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Thinking about resistance to learning new tools

The Washington Post’s Wonkblog has a depressing story about the inability to solve a seemingly straightforward problem with technology that will resonate with anyone who works in information technology. In this case, aid agencies are trying to get people in developing nations to stop using indoor cooking fires and use stoves that are safer and more energy efficient instead. Indoor cooking fires kill around two million people a year and are horribly inefficient. They produce emissions that cause global warming. Unfortunately, despite the best efforts of agencies that give away stoves and provide training to replace them, the long term effectiveness of their efforts is very low.

In software, I see this all the time. Many users are incredibly resistant to changing tools, even if mastering the new tool would greatly increase their quality of life. What I have also observed is that people compartmentalize their interest in trying new tools. Someone might resist upgrading Microsoft Office but constantly seek out the newest fishing tackle available. Or a designer might eagerly upgrade to the latest version of Photoshop but refuse to learn a few Unix shell commands that would make their life much easier.

I’d love to see a study that measures the correlation between a willingness pick up new tools and career growth. My belief is that a willingness to adapt to new tools is a key to remaining economically productive over the long term, unless you have a very highly specialized set of skills that remains in demand.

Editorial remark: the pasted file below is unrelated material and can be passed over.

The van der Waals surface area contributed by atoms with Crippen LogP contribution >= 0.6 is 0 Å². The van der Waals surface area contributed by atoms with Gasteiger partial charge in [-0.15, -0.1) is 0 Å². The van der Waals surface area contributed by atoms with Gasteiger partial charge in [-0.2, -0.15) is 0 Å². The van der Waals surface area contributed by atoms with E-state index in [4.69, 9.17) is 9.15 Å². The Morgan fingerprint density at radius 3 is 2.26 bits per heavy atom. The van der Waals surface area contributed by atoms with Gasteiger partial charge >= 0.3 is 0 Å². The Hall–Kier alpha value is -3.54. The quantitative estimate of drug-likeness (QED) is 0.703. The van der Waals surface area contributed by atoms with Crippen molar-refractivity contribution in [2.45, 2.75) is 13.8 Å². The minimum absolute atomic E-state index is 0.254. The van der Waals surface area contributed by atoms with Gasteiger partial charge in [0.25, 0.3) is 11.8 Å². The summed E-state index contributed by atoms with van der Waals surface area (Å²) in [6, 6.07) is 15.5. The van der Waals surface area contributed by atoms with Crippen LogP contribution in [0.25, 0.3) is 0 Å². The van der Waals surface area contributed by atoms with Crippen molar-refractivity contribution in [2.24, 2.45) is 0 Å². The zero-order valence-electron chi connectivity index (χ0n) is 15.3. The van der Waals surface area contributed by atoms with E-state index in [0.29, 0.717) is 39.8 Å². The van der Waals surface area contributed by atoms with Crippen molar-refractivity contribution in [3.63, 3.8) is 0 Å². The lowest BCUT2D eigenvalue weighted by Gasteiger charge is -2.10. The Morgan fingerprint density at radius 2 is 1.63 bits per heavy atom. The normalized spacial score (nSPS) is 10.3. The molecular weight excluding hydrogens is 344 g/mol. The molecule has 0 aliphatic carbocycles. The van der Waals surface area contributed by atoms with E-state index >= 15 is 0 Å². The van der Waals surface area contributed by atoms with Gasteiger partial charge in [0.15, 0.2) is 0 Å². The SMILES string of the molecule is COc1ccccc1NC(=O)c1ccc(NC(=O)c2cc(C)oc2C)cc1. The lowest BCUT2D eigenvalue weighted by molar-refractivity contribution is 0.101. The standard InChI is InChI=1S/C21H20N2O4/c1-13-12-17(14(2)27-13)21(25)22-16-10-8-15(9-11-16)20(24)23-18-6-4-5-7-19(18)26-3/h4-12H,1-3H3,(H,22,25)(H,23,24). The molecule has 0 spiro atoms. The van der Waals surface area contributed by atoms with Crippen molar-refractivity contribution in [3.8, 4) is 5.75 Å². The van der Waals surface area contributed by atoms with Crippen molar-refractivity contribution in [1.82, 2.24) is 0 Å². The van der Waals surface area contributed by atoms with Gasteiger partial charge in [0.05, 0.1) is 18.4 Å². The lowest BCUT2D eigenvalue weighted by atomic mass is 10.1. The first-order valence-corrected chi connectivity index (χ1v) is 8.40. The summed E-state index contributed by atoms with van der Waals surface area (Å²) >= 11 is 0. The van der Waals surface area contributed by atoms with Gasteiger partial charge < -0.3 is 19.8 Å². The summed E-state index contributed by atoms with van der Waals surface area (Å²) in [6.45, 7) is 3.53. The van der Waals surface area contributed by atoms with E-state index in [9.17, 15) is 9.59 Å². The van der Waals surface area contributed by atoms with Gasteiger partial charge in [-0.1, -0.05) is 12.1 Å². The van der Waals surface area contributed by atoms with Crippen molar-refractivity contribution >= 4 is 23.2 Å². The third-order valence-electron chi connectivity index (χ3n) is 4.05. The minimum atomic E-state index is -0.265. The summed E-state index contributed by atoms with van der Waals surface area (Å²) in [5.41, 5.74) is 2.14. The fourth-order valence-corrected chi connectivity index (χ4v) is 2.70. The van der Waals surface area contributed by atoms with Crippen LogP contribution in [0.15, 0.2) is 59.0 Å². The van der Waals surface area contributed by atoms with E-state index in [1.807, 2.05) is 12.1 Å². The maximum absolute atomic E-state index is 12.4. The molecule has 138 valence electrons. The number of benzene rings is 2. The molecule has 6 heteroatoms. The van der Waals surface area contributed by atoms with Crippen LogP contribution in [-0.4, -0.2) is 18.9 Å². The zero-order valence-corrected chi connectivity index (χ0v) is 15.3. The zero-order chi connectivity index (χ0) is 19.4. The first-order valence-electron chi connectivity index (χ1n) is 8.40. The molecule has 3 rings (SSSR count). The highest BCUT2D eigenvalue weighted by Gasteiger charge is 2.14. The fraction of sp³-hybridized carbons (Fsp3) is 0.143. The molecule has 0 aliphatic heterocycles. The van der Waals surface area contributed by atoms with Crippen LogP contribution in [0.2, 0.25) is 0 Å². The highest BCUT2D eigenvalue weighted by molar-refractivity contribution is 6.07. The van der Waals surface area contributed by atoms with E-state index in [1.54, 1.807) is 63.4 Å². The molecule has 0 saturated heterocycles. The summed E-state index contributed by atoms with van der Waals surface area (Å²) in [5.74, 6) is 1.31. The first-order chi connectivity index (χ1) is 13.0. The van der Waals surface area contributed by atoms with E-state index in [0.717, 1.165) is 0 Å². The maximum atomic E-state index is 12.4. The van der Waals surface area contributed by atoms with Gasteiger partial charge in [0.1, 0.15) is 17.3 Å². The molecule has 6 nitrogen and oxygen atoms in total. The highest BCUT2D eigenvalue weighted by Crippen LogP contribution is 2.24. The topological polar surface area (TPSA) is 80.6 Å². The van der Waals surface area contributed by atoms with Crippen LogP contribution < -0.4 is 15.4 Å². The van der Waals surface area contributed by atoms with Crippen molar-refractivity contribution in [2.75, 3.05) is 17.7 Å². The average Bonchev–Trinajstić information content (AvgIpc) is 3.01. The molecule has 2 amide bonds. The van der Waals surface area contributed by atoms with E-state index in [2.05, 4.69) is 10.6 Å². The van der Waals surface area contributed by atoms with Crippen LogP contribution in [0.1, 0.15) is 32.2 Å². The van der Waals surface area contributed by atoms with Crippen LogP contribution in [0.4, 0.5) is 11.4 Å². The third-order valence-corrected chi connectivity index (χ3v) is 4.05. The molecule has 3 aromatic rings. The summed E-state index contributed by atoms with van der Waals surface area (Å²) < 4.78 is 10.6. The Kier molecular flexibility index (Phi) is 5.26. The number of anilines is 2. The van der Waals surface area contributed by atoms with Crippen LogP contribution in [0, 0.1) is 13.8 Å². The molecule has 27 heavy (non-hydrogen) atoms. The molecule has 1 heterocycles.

8 Comments

  1. Following your post about PHP I have decided to learn PYTHON. Let’s see if my decision will translate to action.

  2. From the linked-to article: “People were spending too many hours conducting repairs and eventually just preferred to switch back to indoor cooking fires.”

    And there you have it. Some high and mighty muckymuck decided that the stoves should make life easier, but apparently the muckymuck was wrong.

    Sometimes in hindsight I should have been quicker to adopt something new, or to replace some old car or appliance. But just as often, maybe more so, someone is telling me that I should like something and find it useful when really I do not find it to be so. If people aren’t adopting a new tool, imho do not blame the people.

  3. Rafe, your willingness to pass judgment on what might or might not improve someone else’s “quality of life” suggests an insensitivity that I find surprisingly out of character. I’ve really been enjoying your posts as of late, but something about your holier-than-thou attitude here (which I believe was unintentional) really bothers me. I hesitate even posting this as a comment, but I don’t have a way to contact you via email. Happy to take this “offline”.